gjt on 04 Jun 2008 - user-3e88e4a4.tcl112.dsl.pol.co.uk
In reply to Simon Lee:

Sorry Simon but do you really believe that?

Do you actually think that being ridiculed on a forum like this is an insentive to climb more safely? Come on...

Like I mentioned previously, when I'm climbing, I'm doing so as an adult making adult decisions, I'm not interested in what anyone else thinks, it's just me and the route and that's how I want it.

Threads like these are an opportunity to stop and gossip about individual decisions. I'd suggest that very few people have learned anything from this thread. Don't trust old rusty pegs...ok thanks. I don't trust loose blocks or thin roots either.

This guy made a decision he probably won't make again, but to pick over it like this is frankly boring.
gingerkate - on 04 Jun 2008
In reply to gjt:
>Don't trust old rusty pegs...ok thanks.

I wouldn't have trusted a rusty old peg ... but I think I might've trusted a peg that looks fine, because whilst I'm sure I've heard before that they can look ok but be corroded inside, I'd forgotten it. I was sat at the belay attached to some pegs the other day, thinking, 'pegs, dodgy'... gave them a poke, decided they looked fine. Well, ok, it didn't matter, because we weren't relying on them, we were using our own gear too... but all the same, I think the message to never rely on a peg has gone a heck of a sight deeper into my head than it had before. And if there had been a thread like this two weeks back (with different route and climber I mean), would this guy still have had this accident? He might not have. And boring you, and causing some embarrassment to the injured chap is worth it if it stops someone breaking their back and being in a wheelchair for the rest of their life.

Only a fool thinks they never make mistakes ... let's learn from each other's mistakes without any smugness or finger pointing.

gjt on 04 Jun 2008 - user-3e88e4a4.tcl112.dsl.pol.co.uk
In reply to gingerkate:

You've said it youself...pegs, dodgy...then backed it up with your own gear.

Let's be honest here and admit there is very little to learn from this...old pegs are not to be trusted.. almost everyone has said it, the chap probably knew it too but took the chance as many will do in the future - his decision - end of.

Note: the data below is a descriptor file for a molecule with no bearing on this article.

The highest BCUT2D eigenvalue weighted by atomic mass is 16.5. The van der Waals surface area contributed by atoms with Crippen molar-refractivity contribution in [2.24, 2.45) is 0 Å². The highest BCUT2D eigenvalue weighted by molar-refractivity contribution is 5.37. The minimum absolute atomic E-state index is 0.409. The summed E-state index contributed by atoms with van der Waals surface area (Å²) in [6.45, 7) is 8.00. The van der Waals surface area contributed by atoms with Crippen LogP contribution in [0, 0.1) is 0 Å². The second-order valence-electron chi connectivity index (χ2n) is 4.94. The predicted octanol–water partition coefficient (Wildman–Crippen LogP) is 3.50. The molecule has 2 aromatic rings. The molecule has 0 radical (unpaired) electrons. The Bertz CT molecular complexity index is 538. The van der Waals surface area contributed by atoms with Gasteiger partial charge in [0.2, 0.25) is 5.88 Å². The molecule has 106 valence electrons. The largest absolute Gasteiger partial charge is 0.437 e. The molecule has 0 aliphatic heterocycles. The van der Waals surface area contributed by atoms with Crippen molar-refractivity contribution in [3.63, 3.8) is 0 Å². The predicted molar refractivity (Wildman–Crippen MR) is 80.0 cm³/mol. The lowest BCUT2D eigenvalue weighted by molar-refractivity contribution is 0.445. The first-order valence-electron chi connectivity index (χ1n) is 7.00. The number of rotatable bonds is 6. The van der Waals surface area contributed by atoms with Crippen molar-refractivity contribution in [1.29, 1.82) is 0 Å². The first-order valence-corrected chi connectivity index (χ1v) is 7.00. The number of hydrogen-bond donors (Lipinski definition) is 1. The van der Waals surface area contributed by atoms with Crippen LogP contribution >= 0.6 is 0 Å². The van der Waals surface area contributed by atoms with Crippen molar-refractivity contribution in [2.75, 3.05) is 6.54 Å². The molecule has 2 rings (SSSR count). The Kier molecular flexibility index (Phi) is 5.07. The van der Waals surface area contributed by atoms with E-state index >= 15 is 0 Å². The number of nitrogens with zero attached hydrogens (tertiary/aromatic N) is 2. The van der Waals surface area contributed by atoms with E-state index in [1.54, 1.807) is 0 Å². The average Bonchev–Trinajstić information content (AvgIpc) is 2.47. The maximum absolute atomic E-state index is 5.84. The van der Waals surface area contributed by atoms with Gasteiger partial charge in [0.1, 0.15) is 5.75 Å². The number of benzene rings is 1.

This is not a news item.
Michael Ryan - on 04 Jun 2008
In reply to gjt:

Hi,

Like many, you are thinking from your own perspective, "I know to back up fixed gear, so everybody else does."

Unfortunately that is not how life or humans work. Trust me on this.

Many thousands of people will see our accident reports that we are running - we all can learn from articles, forum discussions, news reports, seminars, books, word of mouth, rescue professionals, other climbers.

I disagree with you, this is a valid news item and forum discussion.

We'll just have to leave it at that.

All the best,

Mick
shark - on 04 Jun 2008
In reply to gjt: Sorry Simon but do you really believe that?
Do you actually think that being ridiculed on a forum like this is an insentive to climb more safely? Come on...


Some people are more embarrased by different things but speaking personally I would regard an incident of my incompetence automatically being a matter of public debate as embarrasing in the same way that having to be rescued is embarrasing - perhaps you have the hide of a rhinocerous
In reply to gjt:

Two old pegs that stick out in my mind (if indeed they are still insitu) are;
1. On the second pitch of eliminate A on Dow.
2. On the step left on Through the looking glass at Hodge.

I should think these have been clipped hundreds of times by climbers that have not given a thought about backing them up, indeed I doubt you could.